Background: Whether pet-keeping early in life protects against or promotes allergy remains unclear.
Objective: Our aim was to examine the effects of childhood pet-keeping on adult allergic disease in a large international population-based study, including information on sensitization, adult pet-keeping, and pet prevalence in the populations.
Methods: We used information from structured interviews (n = 18,530) and specific IgE to common aeroallergens in blood samples (n = 13,932) from participants in the European Community Respiratory Health Survey (ECRHS) to analyze the associations between keeping pets and adult asthma and hay fever.
Results: Keeping cats in childhood was associated with asthma only among atopic subjects, an association that varied between centers (P =.002) and was stronger where cats where less common (< 40% cats: odds ratio(wheeze) [OR(wheeze)] = 1.84, 95% CI = 1.31-2.57; 40%-60% cats: OR(wheeze) = 1.33, 95% CI = 1.10-1.61; > or =60% cats: OR(wheeze) = 0.98, 95% CI = 0.73-1.33). Dogs owned in childhood or adulthood were associated with asthma among nonatopic subjects (childhood: OR(wheeze) = 1.28, 95% CI = 1.13-1.46; adulthood: OR(wheeze) = 1.31, 95% CI = 1.14-1.51; both: OR(wheeze) = 1.69, 95% CI = 1.40-2.04). In atopic subjects, those who had owned dogs in childhood had less hay fever (OR = 0.85; 95% CI = 0.73-0.98) and no increased risk of asthma (OR(wheeze) = 1.01, 95% CI = 0.87-1.17). Respiratory symptoms were more common in subjects who had owned birds during childhood (OR(wheeze) = 1.12; 95% CI = 1.02-1.23) independent of sensitization.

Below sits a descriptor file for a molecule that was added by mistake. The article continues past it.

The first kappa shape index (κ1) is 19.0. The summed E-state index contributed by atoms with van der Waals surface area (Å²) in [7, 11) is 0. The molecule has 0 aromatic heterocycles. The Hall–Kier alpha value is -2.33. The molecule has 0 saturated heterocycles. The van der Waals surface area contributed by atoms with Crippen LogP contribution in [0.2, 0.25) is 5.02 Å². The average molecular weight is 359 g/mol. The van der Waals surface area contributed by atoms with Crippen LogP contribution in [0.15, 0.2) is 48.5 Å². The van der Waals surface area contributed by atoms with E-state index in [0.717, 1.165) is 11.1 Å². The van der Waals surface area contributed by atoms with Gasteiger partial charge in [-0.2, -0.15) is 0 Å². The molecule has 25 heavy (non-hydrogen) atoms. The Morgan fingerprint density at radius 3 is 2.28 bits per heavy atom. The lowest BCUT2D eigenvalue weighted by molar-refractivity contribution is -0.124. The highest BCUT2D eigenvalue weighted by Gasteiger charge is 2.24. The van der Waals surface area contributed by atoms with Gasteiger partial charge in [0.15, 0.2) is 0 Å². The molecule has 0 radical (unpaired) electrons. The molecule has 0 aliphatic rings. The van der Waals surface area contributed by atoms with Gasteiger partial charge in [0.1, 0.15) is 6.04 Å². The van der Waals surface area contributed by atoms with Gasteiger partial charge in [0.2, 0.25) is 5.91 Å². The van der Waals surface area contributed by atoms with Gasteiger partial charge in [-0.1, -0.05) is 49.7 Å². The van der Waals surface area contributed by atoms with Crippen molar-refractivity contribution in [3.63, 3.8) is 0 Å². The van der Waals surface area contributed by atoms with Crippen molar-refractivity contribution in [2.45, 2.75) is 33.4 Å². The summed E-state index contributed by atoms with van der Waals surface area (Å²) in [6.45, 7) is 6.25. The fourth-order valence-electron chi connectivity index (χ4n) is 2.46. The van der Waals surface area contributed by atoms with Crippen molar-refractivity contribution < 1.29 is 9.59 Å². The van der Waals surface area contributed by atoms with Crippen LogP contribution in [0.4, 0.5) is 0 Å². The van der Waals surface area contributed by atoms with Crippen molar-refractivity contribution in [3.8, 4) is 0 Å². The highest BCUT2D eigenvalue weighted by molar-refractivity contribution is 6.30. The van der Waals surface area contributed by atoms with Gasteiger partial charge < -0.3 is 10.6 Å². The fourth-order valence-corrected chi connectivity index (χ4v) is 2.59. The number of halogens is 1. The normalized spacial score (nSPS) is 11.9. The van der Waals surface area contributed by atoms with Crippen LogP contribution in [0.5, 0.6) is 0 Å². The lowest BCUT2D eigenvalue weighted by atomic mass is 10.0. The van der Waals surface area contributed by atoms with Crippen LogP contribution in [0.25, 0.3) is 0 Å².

Conclusions: The effects of pet-keeping in childhood varied according to the type of pet, the allergic sensitization of the individual, and the wider environmental exposure to allergen. Cats owned in childhood were associated with more asthma in sensitized adults who grew up in areas with a low community prevalence of cats. Dogs owned in childhood seemed to protect against adult allergic disease but promote nonallergic asthma.